Newly Discovered Solar System Matches Our Own
The American space agency NASA and the technology company Google have identified an eighth planet in a faraway solar system.
That solar system now has exactly the same number of planets as our own.
Machines made the surprising discovery, not human researchers.
NASA and Google representatives made a joint announcement about the discovery on December 14.
The newly discovered planet orbits the star known as Kepler-90. The system is about 2,545 light-years away. A light-year is about 9.5 trillion kilometers.
Researchers have named the planet Kepler-90i. Like Earth, Kepler-90i is the third farthest planet from its sun.
However, Kepler-90i is much closer to its sun. It only takes the planet 14 days to orbit Kepler-90. So, its surface is much warmer -- 427 degrees Celsius. In fact, all the planets in the Kepler-90 solar system orbit closer to their sun than Earth does to our sun.
So far, this is the only other eight-planet solar system that researchers have found. Eight is the largest number of planets ever observed around a single sun.
Our solar system had nine planets up until 2006, when the International Astronomical Union decided Pluto did not meet the requirements to be considered a planet. Instead, the group renamed it a dwarf planet.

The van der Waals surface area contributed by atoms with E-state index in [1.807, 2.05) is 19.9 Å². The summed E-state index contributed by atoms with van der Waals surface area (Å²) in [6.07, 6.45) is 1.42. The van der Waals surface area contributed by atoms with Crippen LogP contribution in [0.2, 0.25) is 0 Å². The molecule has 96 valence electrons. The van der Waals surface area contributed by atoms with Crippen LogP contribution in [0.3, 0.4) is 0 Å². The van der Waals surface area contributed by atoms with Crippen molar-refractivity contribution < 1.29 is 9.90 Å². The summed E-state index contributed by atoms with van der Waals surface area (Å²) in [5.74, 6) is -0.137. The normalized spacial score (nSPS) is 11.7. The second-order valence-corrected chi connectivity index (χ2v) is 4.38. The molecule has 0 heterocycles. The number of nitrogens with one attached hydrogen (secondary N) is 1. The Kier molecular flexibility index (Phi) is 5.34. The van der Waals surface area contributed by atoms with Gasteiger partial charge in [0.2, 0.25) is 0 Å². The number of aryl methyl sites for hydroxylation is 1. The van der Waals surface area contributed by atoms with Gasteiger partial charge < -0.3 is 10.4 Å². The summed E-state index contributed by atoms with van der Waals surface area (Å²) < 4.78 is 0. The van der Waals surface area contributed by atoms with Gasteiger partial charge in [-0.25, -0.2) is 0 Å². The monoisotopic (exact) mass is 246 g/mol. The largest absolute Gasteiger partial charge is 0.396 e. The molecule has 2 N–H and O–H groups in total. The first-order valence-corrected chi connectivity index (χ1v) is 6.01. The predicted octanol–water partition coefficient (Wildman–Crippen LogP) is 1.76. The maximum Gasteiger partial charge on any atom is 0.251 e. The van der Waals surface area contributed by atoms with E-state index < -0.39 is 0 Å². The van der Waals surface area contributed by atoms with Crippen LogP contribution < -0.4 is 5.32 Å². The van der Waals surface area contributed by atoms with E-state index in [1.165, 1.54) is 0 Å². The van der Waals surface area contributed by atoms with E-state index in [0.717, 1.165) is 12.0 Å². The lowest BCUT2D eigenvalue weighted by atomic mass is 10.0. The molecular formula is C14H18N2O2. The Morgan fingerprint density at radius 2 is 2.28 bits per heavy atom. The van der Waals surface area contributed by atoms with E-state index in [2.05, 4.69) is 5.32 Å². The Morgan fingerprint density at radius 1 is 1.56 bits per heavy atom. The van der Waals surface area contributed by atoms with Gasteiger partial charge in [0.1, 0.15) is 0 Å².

But some astronomers believe there could be a large ninth planet far off in our solar system. They call it Planet X, and believe it is the size of Neptune.
Researchers also believe there could be nine or more planets in the Kepler-90 solar system.
Google used data from NASA's special planet-hunting device, called the Kepler Space Telescope, to locate Kepler-90i. The company used the data to develop a computer program with machine learning. This means it can learn and improve itself without a programmer telling it to do so. The program carefully studies planetary signals that are so weak it would take humans years to examine them.
Christopher Shallue is a senior software engineer at Google in Mountain View, California. He said, "This is a really exciting discovery, and we consider it to be a successful proof of concept to be using neural networks to identify planets, even in ... situations where the signals are very weak."
NASA astrophysicist and Kepler project scientist Jessie Dotson said she is "so excited to see where this goes next."
Shallue partnered with astronomer Andrew Vanderburg of the University of Texas at Austin to develop this machine-learning program. The two trained a computer to identify planets beyond our solar system. To do so, it used observations of the minor changes in the brightness of stars when planets passed in front of them that the Kepler Space Telescope had recorded.
Shallue and Vanderburg plan to continue hunting for new planets. They plan to use the program to examine the more than 150,000 stars that the Kepler Space Telescope has already identified.
So far, esearchers have confirmed the existence of more than 3,560 planets beyond our solar system. The Kepler Space Telescope, which launched in 2009, located about two-thirds of them.
Another 4,500 possible exoplanets await confirmation.
I'm Pete Musto.
Marcia Dunn reported this for the Associated Press. Pete Musto adapted it for VOA Learning English. Ashley Thompson was the editor.